Time to Get Involved in Community Science Projects Around the State!

by Joe Liebezeit, Staff Scientist & Avian Conservation Manager; Candace Larson, Field Biologist;
Teresa Wicks, Eastern Oregon Field Coordinator

Spring is in full swing and so are our community science projects. Bird Alliance of Oregon’s Community Science program spans the state, from the iconic coast, to the high desert of eastern Oregon, as well as the Portland metro region. We engage members of the public to help us better understand the ecology of birds and other wildlife as well as the habitats they depend on—and have fun doing it! These efforts enable us to accomplish our conservation initiatives, inform wildlife protection, and influence public policy. Because these projects are outdoors and can be done alone or in small groups, we are happy to encourage your participation using social distancing guidelines for COVID-19 safety. Here we highlight some of our projects to get involved in this spring/summer season.

A photo of a Snowy Plover family, two babies and one adult on the beach.
Western Snowy Plover, photo by Mick Thompson

Portland Metro

Washington County Greenspace Bird Surveys: Bird Alliance of Oregon and Clean Water Services are partnering on a series of surveys to understand how bird communities respond to habitat restoration and enhancement at Washington County greenspaces. If you love to bird—no matter your skill level—consider helping with surveys at Cook Park in Tigard, Fernhill Wetlands in Forest Grove, and PCC Rock Creek Greenspace in Bethany (this last site is currently closed due to COVID-19, but we are hopeful it will open for surveys this summer!). Use a simple, eBird-based protocol to log your observations, and help us better understand bird life in urban greenspaces and how restoration and management efforts support our feathered neighbors.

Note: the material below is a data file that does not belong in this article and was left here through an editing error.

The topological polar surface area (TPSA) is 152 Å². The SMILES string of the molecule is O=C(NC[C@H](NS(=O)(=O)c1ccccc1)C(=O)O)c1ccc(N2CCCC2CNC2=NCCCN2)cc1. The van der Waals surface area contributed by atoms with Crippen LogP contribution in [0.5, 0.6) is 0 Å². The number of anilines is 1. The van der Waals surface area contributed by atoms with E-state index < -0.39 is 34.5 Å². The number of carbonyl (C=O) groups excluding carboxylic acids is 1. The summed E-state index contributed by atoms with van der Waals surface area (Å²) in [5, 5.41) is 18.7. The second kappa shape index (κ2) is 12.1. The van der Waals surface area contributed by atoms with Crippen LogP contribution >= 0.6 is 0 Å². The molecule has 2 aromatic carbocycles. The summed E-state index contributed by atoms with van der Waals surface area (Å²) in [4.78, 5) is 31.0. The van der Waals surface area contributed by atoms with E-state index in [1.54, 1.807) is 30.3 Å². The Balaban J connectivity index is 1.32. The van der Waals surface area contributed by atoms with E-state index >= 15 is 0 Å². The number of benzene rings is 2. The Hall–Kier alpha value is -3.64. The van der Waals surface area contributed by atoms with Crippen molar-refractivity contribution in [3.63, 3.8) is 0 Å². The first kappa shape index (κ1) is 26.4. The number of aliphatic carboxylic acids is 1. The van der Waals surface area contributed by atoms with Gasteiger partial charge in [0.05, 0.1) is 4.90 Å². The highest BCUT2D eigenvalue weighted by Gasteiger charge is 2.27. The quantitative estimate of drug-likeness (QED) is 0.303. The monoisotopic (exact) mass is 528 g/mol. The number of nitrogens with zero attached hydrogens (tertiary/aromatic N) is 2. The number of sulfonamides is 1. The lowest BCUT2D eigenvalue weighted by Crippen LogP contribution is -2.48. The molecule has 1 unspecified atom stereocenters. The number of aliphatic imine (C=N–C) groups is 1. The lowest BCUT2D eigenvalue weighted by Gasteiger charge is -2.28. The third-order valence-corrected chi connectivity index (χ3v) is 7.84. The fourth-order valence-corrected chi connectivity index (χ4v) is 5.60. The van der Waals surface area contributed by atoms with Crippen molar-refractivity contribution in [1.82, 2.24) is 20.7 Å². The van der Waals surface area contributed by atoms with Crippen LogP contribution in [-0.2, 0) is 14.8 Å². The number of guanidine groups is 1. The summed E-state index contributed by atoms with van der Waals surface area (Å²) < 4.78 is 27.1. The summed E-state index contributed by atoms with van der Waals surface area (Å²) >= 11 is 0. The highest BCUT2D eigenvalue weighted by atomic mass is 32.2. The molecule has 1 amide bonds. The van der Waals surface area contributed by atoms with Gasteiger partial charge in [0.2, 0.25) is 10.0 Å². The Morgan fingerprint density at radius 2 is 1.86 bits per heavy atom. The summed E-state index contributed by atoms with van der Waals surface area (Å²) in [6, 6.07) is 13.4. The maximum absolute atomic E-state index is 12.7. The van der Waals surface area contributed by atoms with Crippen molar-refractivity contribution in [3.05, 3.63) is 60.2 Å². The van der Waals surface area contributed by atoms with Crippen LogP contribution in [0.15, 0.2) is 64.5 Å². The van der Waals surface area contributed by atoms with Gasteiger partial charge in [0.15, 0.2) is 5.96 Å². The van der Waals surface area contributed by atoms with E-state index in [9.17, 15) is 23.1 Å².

Coastal Projects

Brown Pelican Survey: This project is a joint effort of the West Coast Bird Alliance of Oregon network, U.S. Fish and Wildlife Service, and other partners. The goal is to conduct biannual surveys to help define distribution and abundance of Brown Pelicans and track shifts in population structure of this bird of conservation concern. This project is helping inform our efforts to protect forage fish species like anchovy—a key prey base for pelicans and other seabirds. In Oregon we survey at 18 historic roost sites, from Clatsop Spit on the north coast to the Chetco River mouth near the California border. This year the survey will be on May 15. If you like pelicans and spending time at the ocean, consider helping out.

Oregon Black Oystercatcher Project: The oystercatcher is an iconic bird of coastal rocky habitats and also a species of conservation concern. Since 2015 Bird Alliance of Oregon and partners, including coastal Bird Alliance of Oregon chapters, Friends groups, and U.S. Fish and Wildlife Service, have been monitoring oystercatcher nests along the entire Oregon coast. Findings from this monitoring have been included in an inventory now informing efforts to protect important rocky habitats from Ecola Point to Cape Blanco.

Plover Patrol: We partner with Oregon State Parks to help monitor this species at four Snowy Plover Management Areas on the north coast. The Western Snowy Plover is listed as threatened under the Endangered Species Act, but its population is rebounding through intensive management efforts. In recent years, plovers have returned to nest at some north coast sites where they hadn’t nested in decades. We need your help to conduct presence/absence surveys, resight color-banded birds, and monitor nests!

Eastern Oregon

Project IBIS: Help Bird Alliance of Oregon and our partners, including the Harney Basin Wetlands Collaborative, better understand how ranchlands near Malheur National Wildlife Refuge are supporting birds. Over the past several years, conservationists have been working with ranchers on replacing aging flood-irrigation structures with newer structures that are expected to increase waterbird habitat. Follow our simple survey protocol next time you eBird one of Oregon’s premier birding destinations and contribute to conservation!

Visit Bird Alliance of Oregon’s Community Science page to learn more about these and other projects. Contact Joe Liebezeit to get involved in the Portland metro and coastal projects (jliebezeit@birdallianceoregon.org) and Teresa Wicks for Project IBIS (twicks@birdallianceoregon.org). Upcoming trainings are on our events calendar. We record most trainings, so if you miss one we can share the recording.